Nose: Crisp clean oak and a surprisingly rich fruitiness waft into the room as soon as the cap is removed. The nose is expansive and ultra complex, with top notes of fresh berries and violets that disappear into ripe purple plums which in turn descend into musty rye. An almost marshmallow-like sweetness smacks up against pencil shavings and dry red cedar, not in collision, but in an intimate dance. Don’t try to tell me carefully managed ageing doesn’t make great whisky. A sweet generic fruitiness comes to life as first ginger, then slowly some cloves, move to the fore. Cereal rye notes of dry straw, porridge, dust, and hints of fresh-water plants, along with passing flashes of liquid shoe polish, medical adhesive tape and tarry carbolic hand cleanser remind us this whisky has been crafted, not made.
Bruichladdich’s Jim McEwan, a well-respected Scotch distiller, swears that whisky should be nosed a full minute for each year of ageing. Bah . . . showmanship. But the gradual evolution of cedar into balsam, butterscotch into maple syrup, and sweet plums into kiwi in the nose of this venerable Alberta Premium tells us he may be right.
Palate: Citric fruits, black vanilla pods, butterscotch, crisp dry timber, a sweet generic fruitiness, musty rye, and brisk refreshing citric pith turn the first sip into quite a mouthful. Then as a peppery heat builds someone rips a saw blade through a pitchy pine plank and individual notes begin to assert themselves. Butterscotch melds into a creamy, full-bodied toffee, while hot white pepper is sweetened with sparkling ginger, and fresh warm sawdust reveals resin and pine pitch. A dry, undefined, almost astringent grapefruit pith is replaced briefly by bitter dark chocolate which itself both buffers and accentuates a feeling of hot spiciness. These are the flavours of long slow ageing in carefully prepared barrels. A rich and robust creaminess deftly counterbalances the delicate fragility of this long-aged whisky. But old whisky often reveals the unexpected; here among the fruits and spices we find motor oil and cold wet slate. My notes say more, but honestly, isn’t that enough?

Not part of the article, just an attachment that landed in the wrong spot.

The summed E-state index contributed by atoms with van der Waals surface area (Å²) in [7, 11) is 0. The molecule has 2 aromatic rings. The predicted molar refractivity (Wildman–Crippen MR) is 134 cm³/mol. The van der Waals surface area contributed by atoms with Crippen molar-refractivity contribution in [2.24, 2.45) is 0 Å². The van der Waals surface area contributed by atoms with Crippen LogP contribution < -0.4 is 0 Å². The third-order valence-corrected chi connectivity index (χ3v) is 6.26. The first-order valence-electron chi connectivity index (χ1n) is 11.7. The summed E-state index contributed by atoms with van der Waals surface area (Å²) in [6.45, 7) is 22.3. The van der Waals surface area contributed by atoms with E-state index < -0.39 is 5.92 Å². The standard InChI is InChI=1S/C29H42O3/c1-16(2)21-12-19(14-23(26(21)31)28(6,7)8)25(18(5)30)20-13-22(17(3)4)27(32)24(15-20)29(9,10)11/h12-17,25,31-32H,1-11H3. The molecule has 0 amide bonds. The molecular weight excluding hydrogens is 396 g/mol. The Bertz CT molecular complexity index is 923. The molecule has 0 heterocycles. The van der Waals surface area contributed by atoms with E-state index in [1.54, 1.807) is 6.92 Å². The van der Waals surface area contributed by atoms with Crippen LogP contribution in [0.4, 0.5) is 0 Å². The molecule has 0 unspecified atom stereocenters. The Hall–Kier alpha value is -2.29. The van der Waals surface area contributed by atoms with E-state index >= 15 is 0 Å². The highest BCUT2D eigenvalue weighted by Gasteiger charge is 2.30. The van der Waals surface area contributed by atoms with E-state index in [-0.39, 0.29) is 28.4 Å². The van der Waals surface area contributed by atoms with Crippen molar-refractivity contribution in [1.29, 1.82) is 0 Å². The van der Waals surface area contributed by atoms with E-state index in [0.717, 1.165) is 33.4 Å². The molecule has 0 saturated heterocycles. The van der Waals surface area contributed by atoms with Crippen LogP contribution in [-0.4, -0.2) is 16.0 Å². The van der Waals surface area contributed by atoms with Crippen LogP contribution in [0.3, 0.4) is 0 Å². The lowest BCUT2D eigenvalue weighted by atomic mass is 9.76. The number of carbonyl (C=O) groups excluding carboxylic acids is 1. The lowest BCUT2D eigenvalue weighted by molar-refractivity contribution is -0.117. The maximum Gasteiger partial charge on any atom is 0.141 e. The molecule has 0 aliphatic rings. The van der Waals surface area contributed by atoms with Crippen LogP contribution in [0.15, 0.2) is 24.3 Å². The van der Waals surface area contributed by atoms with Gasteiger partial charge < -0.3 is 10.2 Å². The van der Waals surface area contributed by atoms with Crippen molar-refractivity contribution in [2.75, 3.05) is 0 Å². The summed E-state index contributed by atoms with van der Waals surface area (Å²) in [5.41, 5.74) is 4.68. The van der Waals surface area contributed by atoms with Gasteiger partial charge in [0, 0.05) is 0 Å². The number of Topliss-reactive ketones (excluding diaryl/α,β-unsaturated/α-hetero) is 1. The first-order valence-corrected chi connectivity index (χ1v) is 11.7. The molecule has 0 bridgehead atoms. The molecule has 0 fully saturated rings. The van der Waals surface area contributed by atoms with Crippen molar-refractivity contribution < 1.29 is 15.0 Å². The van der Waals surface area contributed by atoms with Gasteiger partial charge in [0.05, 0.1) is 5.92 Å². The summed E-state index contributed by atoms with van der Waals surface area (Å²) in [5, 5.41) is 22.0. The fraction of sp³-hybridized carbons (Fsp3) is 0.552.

Finish: Long. Oaky notes linger with cedar, hints of pepper, a slight sweetness, grapefruit pith, hints of kiwi fruit and something reminiscent of shellac.
Empty Glass: Wood shavings – lots of them – along with vanilla, dust, sweet strawberries, lilacs, and charred firewood.
Even with bottling at 40% there was only enough whisky left in those barrels to fill 700 cases so distribution of Alberta Premium 30 Year Old Limited Edition will be restricted to Ontario and Canada’s four western provinces. Release is slated for June 2011 to coincide with Father’s Day. Masters of understatement, both Rick Murphy and Alberta Distillers Director of Operations, Rob Tuer, suggest a whisky this rare should be served neat or on the rocks. As Tuer puts it, “This small batch 30 year old limited edition is an exceptional opportunity for Alberta Premium lovers and whisky connoisseurs to enjoy on a special occasion.”
But honestly folks, if you must mix your whisky, please do buy the standard Alberta Premium and leave the 30 year old for us sippers. Alberta Distillers prides itself on the affordability of its whiskies and this one maintains that time-honoured tradition, a concern for those of us who fear limited availability and low pricing may lead to hoarding. Ahh, the worries of a whisky anorak.
In another nod to tradition, brand managers at Beam Global, which owns the Alberta Distillers plant and the Alberta Premium® brand, have chosen to maintain the classic Alberta Premium bottle for this limited special edition. It’s a warm familiar touch of home for a whisky that is likely the first and last of its kind.
$49.95 in Ontario and across Western Canada. (To be released in time for Father’s Day.)
Very Highly Recommended ★★★★★
Now 30-year-old spirits are special. To that end, Chip Dykstra, (spirits reviewer, and founder of The Rum Howler Blog), and I, agreed to publish our reviews of Alberta Premium 30 Year Old Limited Edition on the same day and link to each others reviews to give you, our readers, two perspectives on this spirit rather than one. To make a long story short, politics intervened, and we were unable to meet our mutual obligation to publish simultaneously. However, I am now able to provide you a link to Chip’s review so that you may have a second opinion: